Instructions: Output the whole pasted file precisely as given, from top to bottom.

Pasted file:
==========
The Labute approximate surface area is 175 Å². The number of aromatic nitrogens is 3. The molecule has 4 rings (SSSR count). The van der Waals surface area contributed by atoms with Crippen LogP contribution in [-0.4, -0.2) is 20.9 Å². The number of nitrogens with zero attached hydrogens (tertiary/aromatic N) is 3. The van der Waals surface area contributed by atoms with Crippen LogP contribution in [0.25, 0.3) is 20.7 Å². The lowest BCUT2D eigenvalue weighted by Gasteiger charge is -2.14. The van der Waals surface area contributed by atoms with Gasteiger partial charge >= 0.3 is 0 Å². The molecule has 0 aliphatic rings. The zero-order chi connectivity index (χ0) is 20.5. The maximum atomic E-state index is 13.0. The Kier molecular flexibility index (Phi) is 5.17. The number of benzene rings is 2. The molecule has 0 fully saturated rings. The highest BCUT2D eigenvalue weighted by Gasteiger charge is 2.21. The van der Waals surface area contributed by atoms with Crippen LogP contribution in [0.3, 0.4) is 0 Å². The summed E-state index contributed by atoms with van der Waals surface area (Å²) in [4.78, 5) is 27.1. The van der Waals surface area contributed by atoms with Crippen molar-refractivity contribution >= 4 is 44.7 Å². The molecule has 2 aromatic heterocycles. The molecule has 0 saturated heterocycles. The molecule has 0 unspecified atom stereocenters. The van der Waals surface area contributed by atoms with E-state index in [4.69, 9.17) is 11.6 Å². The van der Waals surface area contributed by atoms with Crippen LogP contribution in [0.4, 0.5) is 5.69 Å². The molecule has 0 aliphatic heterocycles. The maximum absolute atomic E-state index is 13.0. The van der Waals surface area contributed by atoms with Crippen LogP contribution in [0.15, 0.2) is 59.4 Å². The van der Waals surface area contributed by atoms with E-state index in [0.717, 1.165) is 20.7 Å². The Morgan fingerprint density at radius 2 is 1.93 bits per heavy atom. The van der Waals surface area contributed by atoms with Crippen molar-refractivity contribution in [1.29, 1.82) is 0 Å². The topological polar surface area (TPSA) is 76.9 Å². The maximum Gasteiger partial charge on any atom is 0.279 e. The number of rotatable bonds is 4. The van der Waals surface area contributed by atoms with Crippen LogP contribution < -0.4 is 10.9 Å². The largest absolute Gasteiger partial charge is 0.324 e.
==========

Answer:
The Labute approximate surface area is 175 Å². The number of aromatic nitrogens is 3. The molecule has 4 rings (SSSR count). The van der Waals surface area contributed by atoms with Crippen LogP contribution in [-0.4, -0.2) is 20.9 Å². The number of nitrogens with zero attached hydrogens (tertiary/aromatic N) is 3. The van der Waals surface area contributed by atoms with Crippen LogP contribution in [0.25, 0.3) is 20.7 Å². The lowest BCUT2D eigenvalue weighted by Gasteiger charge is -2.14. The van der Waals surface area contributed by atoms with Gasteiger partial charge >= 0.3 is 0 Å². The molecule has 0 aliphatic rings. The zero-order chi connectivity index (χ0) is 20.5. The maximum atomic E-state index is 13.0. The Kier molecular flexibility index (Phi) is 5.17. The number of benzene rings is 2. The molecule has 0 fully saturated rings. The highest BCUT2D eigenvalue weighted by Gasteiger charge is 2.21. The van der Waals surface area contributed by atoms with Crippen LogP contribution in [0.3, 0.4) is 0 Å². The summed E-state index contributed by atoms with van der Waals surface area (Å²) in [4.78, 5) is 27.1. The van der Waals surface area contributed by atoms with Crippen molar-refractivity contribution >= 4 is 44.7 Å². The molecule has 2 aromatic heterocycles. The molecule has 0 saturated heterocycles. The molecule has 0 unspecified atom stereocenters. The van der Waals surface area contributed by atoms with E-state index in [4.69, 9.17) is 11.6 Å². The van der Waals surface area contributed by atoms with Crippen LogP contribution in [0.4, 0.5) is 5.69 Å². The molecule has 0 aliphatic heterocycles. The maximum absolute atomic E-state index is 13.0. The van der Waals surface area contributed by atoms with Crippen LogP contribution in [0.15, 0.2) is 59.4 Å². The van der Waals surface area contributed by atoms with E-state index in [0.717, 1.165) is 20.7 Å². The Morgan fingerprint density at radius 2 is 1.93 bits per heavy atom. The van der Waals surface area contributed by atoms with Crippen molar-refractivity contribution in [1.29, 1.82) is 0 Å². The topological polar surface area (TPSA) is 76.9 Å². The maximum Gasteiger partial charge on any atom is 0.279 e. The number of rotatable bonds is 4. The van der Waals surface area contributed by atoms with Crippen LogP contribution < -0.4 is 10.9 Å². The largest absolute Gasteiger partial charge is 0.324 e.